Bryony Parrish, Sabine Hielscher and Tim Foxon
Decarbonisation policies often emphasise the uptake of new end-use technologies, seeing people as consumers of technologies with predictable impacts. In the UK, smart hybrid heat pumps (SHHP) have attracted policy interest as a technology potentially offering multiple benefits for home heat decarbonisation. This paper draws on domestication theory, a perspective that frames people as users who actively learn about technologies, to analyse interviews and observations with installers and users involved in the first UK trial of SHHP. This perspective reveals that users’ learning about SHHPs may erode part of the energy savings they offer and have implications for future technology uptake, including the trajectories of heat decarbonisation currently envisaged by policy makers. However, it also reveals opportunities for policy making to influence user learning, including paying closer attention to material elements such as radiator controls and space to air laundry alongside improved information provision. This could be supported by engaging with users as their learning emerges over time. Overall, the paper highlights the policy relevance of technology use as well as uptake and adds to calls for energy policy to think beyond information provision and economic incentives to engage with households, implying a less deterministic approach to policy making.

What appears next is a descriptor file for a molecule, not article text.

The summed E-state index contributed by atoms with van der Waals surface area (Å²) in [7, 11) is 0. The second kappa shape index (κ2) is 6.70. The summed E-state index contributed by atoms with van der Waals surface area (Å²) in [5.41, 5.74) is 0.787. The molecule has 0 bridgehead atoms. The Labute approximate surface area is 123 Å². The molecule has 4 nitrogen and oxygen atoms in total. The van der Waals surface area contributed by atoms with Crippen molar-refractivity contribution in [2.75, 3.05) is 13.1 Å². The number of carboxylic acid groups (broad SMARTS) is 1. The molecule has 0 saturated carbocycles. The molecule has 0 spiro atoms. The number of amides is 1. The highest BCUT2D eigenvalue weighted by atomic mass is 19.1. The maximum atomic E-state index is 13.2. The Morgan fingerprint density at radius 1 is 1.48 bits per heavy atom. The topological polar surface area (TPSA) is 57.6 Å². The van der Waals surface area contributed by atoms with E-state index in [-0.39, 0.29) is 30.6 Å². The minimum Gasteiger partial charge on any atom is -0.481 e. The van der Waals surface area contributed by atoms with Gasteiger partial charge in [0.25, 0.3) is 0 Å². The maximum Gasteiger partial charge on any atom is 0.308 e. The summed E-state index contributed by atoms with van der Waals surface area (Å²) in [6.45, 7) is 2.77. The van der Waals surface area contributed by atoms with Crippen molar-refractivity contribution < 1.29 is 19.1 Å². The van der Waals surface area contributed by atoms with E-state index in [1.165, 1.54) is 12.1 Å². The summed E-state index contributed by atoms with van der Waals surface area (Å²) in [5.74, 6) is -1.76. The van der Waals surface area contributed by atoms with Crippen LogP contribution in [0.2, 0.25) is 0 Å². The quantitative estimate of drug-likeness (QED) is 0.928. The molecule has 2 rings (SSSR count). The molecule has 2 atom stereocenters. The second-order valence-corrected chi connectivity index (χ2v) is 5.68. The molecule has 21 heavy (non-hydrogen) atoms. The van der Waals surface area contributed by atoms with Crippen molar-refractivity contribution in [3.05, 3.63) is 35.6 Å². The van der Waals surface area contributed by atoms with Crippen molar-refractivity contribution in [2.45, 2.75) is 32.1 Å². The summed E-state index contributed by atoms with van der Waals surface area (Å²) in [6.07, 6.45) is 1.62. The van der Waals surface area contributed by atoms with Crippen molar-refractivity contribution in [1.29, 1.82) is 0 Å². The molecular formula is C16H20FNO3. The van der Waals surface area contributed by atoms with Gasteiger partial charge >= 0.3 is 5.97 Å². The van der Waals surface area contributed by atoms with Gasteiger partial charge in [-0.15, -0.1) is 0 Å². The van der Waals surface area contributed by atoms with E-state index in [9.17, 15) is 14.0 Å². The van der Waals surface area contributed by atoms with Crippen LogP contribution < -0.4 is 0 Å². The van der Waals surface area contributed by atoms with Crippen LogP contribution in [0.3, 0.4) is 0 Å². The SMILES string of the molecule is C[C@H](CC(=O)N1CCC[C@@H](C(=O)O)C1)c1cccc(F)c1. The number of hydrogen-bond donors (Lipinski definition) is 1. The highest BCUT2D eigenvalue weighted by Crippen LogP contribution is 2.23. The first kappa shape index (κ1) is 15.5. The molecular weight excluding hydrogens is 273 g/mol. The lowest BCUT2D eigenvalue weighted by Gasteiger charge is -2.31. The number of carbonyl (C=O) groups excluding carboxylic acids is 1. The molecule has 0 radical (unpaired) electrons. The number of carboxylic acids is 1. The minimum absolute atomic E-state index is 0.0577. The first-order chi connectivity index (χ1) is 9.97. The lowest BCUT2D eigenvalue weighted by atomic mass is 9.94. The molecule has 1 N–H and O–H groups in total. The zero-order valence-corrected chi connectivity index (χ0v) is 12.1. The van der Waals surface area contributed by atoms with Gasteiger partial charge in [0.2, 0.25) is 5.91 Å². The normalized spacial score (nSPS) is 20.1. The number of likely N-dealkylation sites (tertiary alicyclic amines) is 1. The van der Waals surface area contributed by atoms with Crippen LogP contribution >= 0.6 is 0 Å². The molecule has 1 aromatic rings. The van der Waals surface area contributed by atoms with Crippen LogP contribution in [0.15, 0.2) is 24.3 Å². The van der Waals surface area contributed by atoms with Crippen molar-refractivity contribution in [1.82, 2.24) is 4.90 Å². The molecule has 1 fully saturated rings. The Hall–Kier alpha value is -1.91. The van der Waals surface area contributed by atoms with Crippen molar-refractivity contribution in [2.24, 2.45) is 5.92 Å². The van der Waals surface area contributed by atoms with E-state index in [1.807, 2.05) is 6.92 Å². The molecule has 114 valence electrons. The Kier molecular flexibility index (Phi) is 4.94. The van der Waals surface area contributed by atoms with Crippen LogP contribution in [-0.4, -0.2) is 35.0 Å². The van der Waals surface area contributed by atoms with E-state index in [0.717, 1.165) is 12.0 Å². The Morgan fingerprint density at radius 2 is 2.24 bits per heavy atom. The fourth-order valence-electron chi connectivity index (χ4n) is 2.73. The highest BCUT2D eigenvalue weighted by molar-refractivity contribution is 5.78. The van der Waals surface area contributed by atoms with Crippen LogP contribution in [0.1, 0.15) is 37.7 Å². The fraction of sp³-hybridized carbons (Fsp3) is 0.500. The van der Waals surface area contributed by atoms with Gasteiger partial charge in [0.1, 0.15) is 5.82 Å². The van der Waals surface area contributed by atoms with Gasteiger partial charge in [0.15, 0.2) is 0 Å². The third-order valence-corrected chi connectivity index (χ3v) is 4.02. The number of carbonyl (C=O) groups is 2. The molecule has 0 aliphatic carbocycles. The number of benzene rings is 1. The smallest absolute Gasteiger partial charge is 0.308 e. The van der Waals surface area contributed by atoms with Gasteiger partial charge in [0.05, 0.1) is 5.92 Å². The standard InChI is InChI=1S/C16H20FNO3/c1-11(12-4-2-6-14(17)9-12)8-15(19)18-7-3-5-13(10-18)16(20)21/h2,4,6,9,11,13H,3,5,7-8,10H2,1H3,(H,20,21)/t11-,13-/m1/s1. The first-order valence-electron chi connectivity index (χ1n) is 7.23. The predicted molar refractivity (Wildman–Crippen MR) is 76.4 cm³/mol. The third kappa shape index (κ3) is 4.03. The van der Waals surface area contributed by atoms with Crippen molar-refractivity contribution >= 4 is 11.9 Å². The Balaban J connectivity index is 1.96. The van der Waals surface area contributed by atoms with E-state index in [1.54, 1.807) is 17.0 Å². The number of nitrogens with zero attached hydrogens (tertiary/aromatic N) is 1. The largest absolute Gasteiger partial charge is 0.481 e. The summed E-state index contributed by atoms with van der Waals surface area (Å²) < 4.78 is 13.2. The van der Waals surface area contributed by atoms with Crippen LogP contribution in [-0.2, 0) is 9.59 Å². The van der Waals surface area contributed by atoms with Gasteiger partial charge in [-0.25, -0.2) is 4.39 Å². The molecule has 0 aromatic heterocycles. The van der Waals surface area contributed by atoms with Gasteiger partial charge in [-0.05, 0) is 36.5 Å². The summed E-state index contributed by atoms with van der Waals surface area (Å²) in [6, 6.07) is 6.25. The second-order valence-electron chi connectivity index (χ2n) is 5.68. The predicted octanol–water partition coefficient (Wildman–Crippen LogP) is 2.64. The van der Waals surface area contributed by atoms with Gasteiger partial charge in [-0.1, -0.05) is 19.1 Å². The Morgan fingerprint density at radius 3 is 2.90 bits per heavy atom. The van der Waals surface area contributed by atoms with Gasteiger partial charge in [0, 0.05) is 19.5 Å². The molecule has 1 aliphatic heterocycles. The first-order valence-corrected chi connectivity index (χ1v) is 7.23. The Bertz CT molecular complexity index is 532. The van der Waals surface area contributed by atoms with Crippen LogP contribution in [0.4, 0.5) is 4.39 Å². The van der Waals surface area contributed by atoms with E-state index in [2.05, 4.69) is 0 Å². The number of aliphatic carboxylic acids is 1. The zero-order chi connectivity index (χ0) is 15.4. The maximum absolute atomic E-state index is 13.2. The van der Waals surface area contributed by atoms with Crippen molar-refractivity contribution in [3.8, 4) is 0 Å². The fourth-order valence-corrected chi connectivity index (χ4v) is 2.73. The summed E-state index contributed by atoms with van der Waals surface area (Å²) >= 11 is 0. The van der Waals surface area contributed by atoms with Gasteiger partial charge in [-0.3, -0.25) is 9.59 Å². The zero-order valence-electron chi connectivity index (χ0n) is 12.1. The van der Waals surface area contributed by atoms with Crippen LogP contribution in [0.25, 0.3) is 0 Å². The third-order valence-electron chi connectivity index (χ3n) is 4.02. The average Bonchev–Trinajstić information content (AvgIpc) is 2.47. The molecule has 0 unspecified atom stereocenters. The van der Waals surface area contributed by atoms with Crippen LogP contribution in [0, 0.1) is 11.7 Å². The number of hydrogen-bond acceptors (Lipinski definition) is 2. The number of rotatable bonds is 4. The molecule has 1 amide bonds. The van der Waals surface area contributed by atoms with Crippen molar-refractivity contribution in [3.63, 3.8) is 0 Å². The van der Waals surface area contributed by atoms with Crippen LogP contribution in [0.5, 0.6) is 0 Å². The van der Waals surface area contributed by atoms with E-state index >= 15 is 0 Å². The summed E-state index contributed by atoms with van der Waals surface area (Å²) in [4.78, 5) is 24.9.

Parrish, B., Hielscher, S. and Foxon, T.J. 2021. Consumers or users? The impact of user learning about smart hybrid heat pumps on policy trajectories for heat decarbonisation. Energy Policy, 148, Part B: 112006. doi: 10.1016/j.enpol.2020.112006Opens in a new tab
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